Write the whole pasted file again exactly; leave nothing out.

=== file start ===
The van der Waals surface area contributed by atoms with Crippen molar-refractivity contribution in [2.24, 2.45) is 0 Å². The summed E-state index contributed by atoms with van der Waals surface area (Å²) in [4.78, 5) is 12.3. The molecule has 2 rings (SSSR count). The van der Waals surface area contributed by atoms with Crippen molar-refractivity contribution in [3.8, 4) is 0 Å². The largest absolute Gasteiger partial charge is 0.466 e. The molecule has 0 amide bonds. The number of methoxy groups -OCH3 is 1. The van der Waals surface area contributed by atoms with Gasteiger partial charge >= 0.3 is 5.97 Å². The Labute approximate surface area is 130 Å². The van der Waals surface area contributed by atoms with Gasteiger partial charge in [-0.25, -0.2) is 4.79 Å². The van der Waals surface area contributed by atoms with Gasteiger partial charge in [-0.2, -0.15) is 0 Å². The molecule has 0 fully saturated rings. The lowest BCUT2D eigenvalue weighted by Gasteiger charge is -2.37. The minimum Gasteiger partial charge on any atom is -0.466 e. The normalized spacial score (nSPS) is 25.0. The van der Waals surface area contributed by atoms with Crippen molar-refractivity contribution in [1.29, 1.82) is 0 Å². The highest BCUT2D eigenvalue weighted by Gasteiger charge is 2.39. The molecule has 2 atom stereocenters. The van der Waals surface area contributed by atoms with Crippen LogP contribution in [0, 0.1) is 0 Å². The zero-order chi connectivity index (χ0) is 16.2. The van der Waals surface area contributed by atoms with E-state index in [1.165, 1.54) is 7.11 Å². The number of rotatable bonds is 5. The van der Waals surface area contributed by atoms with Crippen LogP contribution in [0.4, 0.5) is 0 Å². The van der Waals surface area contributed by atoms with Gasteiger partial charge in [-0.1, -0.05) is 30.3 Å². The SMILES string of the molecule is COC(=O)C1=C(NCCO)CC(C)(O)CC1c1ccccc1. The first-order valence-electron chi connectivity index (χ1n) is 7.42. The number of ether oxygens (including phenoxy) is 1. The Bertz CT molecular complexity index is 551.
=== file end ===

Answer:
The van der Waals surface area contributed by atoms with Crippen molar-refractivity contribution in [2.24, 2.45) is 0 Å². The summed E-state index contributed by atoms with van der Waals surface area (Å²) in [4.78, 5) is 12.3. The molecule has 2 rings (SSSR count). The van der Waals surface area contributed by atoms with Crippen molar-refractivity contribution in [3.8, 4) is 0 Å². The largest absolute Gasteiger partial charge is 0.466 e. The molecule has 0 amide bonds. The number of methoxy groups -OCH3 is 1. The van der Waals surface area contributed by atoms with Gasteiger partial charge >= 0.3 is 5.97 Å². The Labute approximate surface area is 130 Å². The van der Waals surface area contributed by atoms with Gasteiger partial charge in [-0.25, -0.2) is 4.79 Å². The van der Waals surface area contributed by atoms with Gasteiger partial charge in [-0.2, -0.15) is 0 Å². The molecule has 0 fully saturated rings. The lowest BCUT2D eigenvalue weighted by Gasteiger charge is -2.37. The minimum Gasteiger partial charge on any atom is -0.466 e. The normalized spacial score (nSPS) is 25.0. The van der Waals surface area contributed by atoms with Crippen molar-refractivity contribution in [1.29, 1.82) is 0 Å². The highest BCUT2D eigenvalue weighted by Gasteiger charge is 2.39. The molecule has 2 atom stereocenters. The van der Waals surface area contributed by atoms with Crippen LogP contribution in [0, 0.1) is 0 Å². The zero-order chi connectivity index (χ0) is 16.2. The van der Waals surface area contributed by atoms with E-state index in [1.165, 1.54) is 7.11 Å². The number of rotatable bonds is 5. The van der Waals surface area contributed by atoms with Crippen LogP contribution in [0.4, 0.5) is 0 Å². The van der Waals surface area contributed by atoms with Gasteiger partial charge in [-0.1, -0.05) is 30.3 Å². The SMILES string of the molecule is COC(=O)C1=C(NCCO)CC(C)(O)CC1c1ccccc1. The first-order valence-electron chi connectivity index (χ1n) is 7.42. The number of ether oxygens (including phenoxy) is 1. The Bertz CT molecular complexity index is 551.